I think the primer actually does quite a good job at explaining this, particularly the following:

Natural
language indicators for the usage of
universal quantification are words
like “only,” “exclusively,” or
“nothing but.”

To simplify this a bit further, consider the expression you've given:

`HappyPerson ≡ ∀ hasChild . HappyPerson`

This says that a `HappyPerson`

is someone who **only** has children who are also `HappyPerson`

(are also happy). Logically, this actually says nothing about the existence of instances of happy children. It simply serves as a universal constraint on any children that *may* exist (note that this includes any instances of `HappyPerson`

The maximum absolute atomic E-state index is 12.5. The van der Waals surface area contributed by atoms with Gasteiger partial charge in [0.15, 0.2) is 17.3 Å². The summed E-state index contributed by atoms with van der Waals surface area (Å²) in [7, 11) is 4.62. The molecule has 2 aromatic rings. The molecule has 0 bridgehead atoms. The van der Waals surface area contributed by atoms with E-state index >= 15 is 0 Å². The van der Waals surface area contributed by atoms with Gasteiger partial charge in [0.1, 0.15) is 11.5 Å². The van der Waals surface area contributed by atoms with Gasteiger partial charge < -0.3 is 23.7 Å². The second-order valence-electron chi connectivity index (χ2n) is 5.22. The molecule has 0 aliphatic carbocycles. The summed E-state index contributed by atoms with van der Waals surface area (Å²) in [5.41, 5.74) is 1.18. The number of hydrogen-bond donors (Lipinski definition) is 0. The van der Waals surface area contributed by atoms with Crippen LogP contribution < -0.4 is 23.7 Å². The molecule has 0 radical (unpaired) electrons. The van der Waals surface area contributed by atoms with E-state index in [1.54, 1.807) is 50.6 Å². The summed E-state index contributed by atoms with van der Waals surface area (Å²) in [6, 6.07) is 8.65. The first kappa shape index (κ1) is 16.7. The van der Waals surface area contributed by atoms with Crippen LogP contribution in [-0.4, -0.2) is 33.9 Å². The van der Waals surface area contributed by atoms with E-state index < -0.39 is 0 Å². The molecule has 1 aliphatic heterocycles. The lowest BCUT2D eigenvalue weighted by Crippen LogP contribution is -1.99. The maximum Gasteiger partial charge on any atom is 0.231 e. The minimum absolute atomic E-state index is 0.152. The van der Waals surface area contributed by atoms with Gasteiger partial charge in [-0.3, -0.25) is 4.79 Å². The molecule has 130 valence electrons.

that don't have any children).

Compare this to the existential quantifier, exists (∃):

`HappyPerson ≡ ∃ hasChild . HappyPerson`

This says that a `HappyPerson`

is someone who has **at least one** child that is also a `HappyPerson`

. In constrast to (∀), this expression actually implies the existence of a happy child for every instance of a `HappyPerson`

.

The answer, albeit initially unintuitive, lies in the interpretation/semantics of the `ObjectAllValuesFrom`

OWL construct in first-order logic (actually, Description Logic). Fundamentally, the `ObjectAllValuesFrom`

construct relates to the logical universal quantifier (∀), and the `ObjectSomeValuesFrom`

construct relates to the logical existential quantifier (∃).